Amazon has Publishers Weekly's starred review, from its August 29th issue: "the tale detours sharply from the well-plowed terrain of conventional vampire costume dramas into an undiscovered country entirely the author's own... This rich and symbol-laden blend of myth and history makes intense reading while it lays a solid foundation for later books in the series."
Cyr, Heidi :
X and Y and Other Like Stories
(RedJack 1-892619-08-3, $7, 180pp, trade paperback, September 2005, cover art Orr Marshall)
Collection of 16 short stories.
There are no prior publication credits, but the Locus Index indicates that "Davey Machine" is from Space and Time #93 (2001) and "You Can Bury the Girl" is from Indigenous Fiction #2 (1999).
The publisher's site has this description, with PDF excerpts of 3 of the stories, and ordering information.
Einhorn, Edward :
The Golem, Methuselah, and Shylock
(Theater 61 Press 0-9770197-0-5, $14.95, 195pp, trade paperback, September 2005, cover design Maxine, David)
Collection of plays about legendary Jewish figures: "Golem Stories", "The Living Methuselah", "A Shylock", and "One-Eyed Moses and the Churning Red Sea".
There's also an introduction, and an appendix of "Facts about the Characters".
The Untitled Theater website has this biography of Einhorn, who founded the theater in 1992. The site has this page about the book, with links to several excerpts.
Einhorn, Edward :
The Living House of Oz
(Hungry Tiger Press 1-929527-08-x, $27.95, 239pp, hardcover, October 2005, jacket art Eric Shanower)
YA fantasy novel set in L. Frank Baum's land of Oz; it concerns a 13-year-old boy growing up whose mother is arrested for witchcraft.
Illustrations are by Eric Shawnower.
The author wrote one previous Oz book, Paradox in Oz in 2000.
The publisher has this page about the book, with a description and PDF excerpt. There are also a collector's edition ($49.95) and a deluxe limited edition ($250) available.
Funke, Cornelia :
(Scholastic/The Chicken House 0-439-55400-4, $19.99, 635pp, hardcover, October 2005, jacket art Carol Lawson)
YA fantasy novel, sequel to Inkheart (2003), about a girl whose father has the power to brings characters from books to life. In this book the girl finds herself and some of those characters read back into the story.
Scholastic's site has this description and an excerpt.
Amazon's own review by Paul Hughes notes the book is "the unplanned second installment in Cornelia Funke's beloved now-trilogy", while the School Library Journal review concludes "Expanding on the ideas behind Inkheart, Funke explores what might happen if authors try to change the world they have created. ... This is an involving story that will draw readers smoothly to its conclusion and leave them waiting for the final volume in this projected trilogy."
Gadd, Maxine, text by John Grant :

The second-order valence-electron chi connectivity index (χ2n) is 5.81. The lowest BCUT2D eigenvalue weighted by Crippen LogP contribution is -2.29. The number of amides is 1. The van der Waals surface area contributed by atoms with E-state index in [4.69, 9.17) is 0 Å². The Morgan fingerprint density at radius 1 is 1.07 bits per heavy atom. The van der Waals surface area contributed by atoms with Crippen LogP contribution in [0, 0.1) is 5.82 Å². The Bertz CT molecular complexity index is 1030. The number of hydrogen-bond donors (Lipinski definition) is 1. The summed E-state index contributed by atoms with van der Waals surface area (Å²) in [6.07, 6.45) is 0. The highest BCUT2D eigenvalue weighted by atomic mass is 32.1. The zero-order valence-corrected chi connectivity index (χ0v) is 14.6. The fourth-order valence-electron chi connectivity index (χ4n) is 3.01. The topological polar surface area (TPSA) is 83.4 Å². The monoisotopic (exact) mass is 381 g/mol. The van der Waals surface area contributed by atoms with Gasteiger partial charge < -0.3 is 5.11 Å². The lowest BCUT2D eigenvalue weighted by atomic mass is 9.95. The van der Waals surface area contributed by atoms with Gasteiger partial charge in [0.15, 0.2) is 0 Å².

Faeries and Other Fantastical Folk: The Faery Paintings of Maxine Gadd
(SFBC 0-904332-23-4, $19.99, 111pp, hardcover, October 2005)
(First edition: UK: Artists' and Photographers' Press, September 2005)
Art book of color faery paintings. This Book Club edition is boxed, has a padded velvet cover, and gilt edges.
This is technically the first US edition -- a reprint of the September '05 UK edition. The publisher's US edition is due next February.
The artist has this official website, with samples of artwork.
The Book Club's site has this description.
Kenner, Julie :
(Berkley 0-425-20252-6, $12.95, 360pp, trade paperback, July 2005, cover illustration Mark Gerber)
Suburban fantasy novel subtitled "Adventures of a Demon-Hunting Soccer Mom", about a former demon-hunter trying to keep her past secret from her family.
The PW review begins "What would happen if Buffy the Vampire Slayer got married, moved to the suburbs and became a stay-at-home mom?" and notes that film rights have been sold.
The author's website has this page about the book, with quotes from reviews, a long excerpt, and suggested readers group questions.
The book ranked on Locus Magazine's October issue Bestseller list.
Morrell, David :
(CDS Books 1-59315-237-x, $24.95, 354pp, hardcover, September 2005, jacket design and illustration Larry Rostant)
Thriller about a group of urban explorers, aka creepers, who break into abandoned buildings with archaelogical care, and what happens when they enter a vacant 1901 hotel in Asbury Park NJ.
The book has a website, creepers.feoamante.net, with news, a tour schedule, and a page about the Paragon Hotel.
Amazon has reviews from PW and Booklist; the former calls it "a gripping story that demands to be read in a single sitting"; the latter, "An unabashedly entertaining thriller that has blockbuster movie written all over it."
Niven, Larry, ed. :
Man-Kzin Wars XI
(Baen 1-416-50906-2, $22, 371pp, hardcover, October 2005, cover art Stephen Hickman)
Anthology of six original stories in the ongoing series about the feline Kzin warriors battling the ape-like humans -- part of the 'Known Space' universe established by Niven's stories and novels in the late 1960s.